Manual user account management requires significant time and effort to execute, but remains prone to oversights, slow execution, and data entry errors. Manual provisioning also typically requires unnecessary administrator-level permissions for Tier 1 staff, inherently increasing security risks.
Automating user account management allows your organization to increase efficiency and security, virtually eliminate errors and delays, and reclaim significant IT bandwidth. By connecting your HR system to Active Directory (or another directory service), you can create, provision, and manage users/groups; implement role-based access governance; and secure your entire IT environment with rapid process execution over every user’s complete lifecycle—from onboarding to offboarding.
User Account Provisioning is a process that ensures user accounts are created, given proper permissions, changed, disabled, and deleted. When automated, these identity management actions are triggered when information is added or changed in a personnel system. New hires, promotions, transfers, and departures are examples of events that can trigger identity management processes.
Permission bloat (or occasionally “privilege creep”/“access creep”) refers to the gradual accumulation of access rights that naturally occurs over a user’s employment, most often in under-managed IT environments. These information security vulnerabilities and compliance risks most often coincide with promotions, role changes, reassignments, or comprehensive reorganizations when user access does not get reviewed and accordingly adjusted.
By contrast, automated identity management and provisioning keep your users’ access up-to-date based on role-based controls. When changes occur that alter a user’s access needs, an automated solution will remove the unnecessary rights and eliminate permission bloat.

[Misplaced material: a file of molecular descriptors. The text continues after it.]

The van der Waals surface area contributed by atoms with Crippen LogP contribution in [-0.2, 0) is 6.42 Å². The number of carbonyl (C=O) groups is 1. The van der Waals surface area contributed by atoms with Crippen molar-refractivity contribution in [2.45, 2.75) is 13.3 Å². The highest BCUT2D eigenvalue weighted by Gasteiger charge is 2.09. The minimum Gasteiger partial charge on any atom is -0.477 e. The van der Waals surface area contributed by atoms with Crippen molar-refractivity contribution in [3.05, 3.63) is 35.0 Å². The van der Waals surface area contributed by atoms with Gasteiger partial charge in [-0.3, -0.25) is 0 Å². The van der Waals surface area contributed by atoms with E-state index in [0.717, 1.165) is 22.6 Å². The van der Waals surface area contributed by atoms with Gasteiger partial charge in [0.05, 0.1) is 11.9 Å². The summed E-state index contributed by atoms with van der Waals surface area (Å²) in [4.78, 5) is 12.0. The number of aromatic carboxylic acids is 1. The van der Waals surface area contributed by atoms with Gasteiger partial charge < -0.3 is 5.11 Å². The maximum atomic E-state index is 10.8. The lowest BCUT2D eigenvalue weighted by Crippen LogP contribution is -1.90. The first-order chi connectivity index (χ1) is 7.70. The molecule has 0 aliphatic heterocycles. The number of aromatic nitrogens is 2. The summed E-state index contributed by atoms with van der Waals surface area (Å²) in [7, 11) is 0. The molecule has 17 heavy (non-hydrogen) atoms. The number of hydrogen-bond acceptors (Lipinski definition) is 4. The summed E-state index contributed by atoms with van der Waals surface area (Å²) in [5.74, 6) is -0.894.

Adhering to the precise access rights a user needs to meet their job responsibilities—no more, no less—is referred to as the “Principle of Least Privilege”.
CRUD is an acronym for “Create, Read, Update, Delete” and refers to the overarching identity management processes that occur over the course of a user’s account lifecycle. “Create” begins the lifecycle; “Read” and “Update” recurs as needed to adjust account information and access rights throughout employment; and “Delete” ends the lifecycle with the employee’s departure from the organization.
Role-based access control (RBAC) is the identity management method of preconfiguring structured user access according to each position’s job function and responsibilities (e.g., department, position, location, and other potential factors). The collection of an entire organization’s role-based access controls for each position is referred to as an “authorization matrix”. RBAC is one of the major methods for implementing and enforcing Access Governance.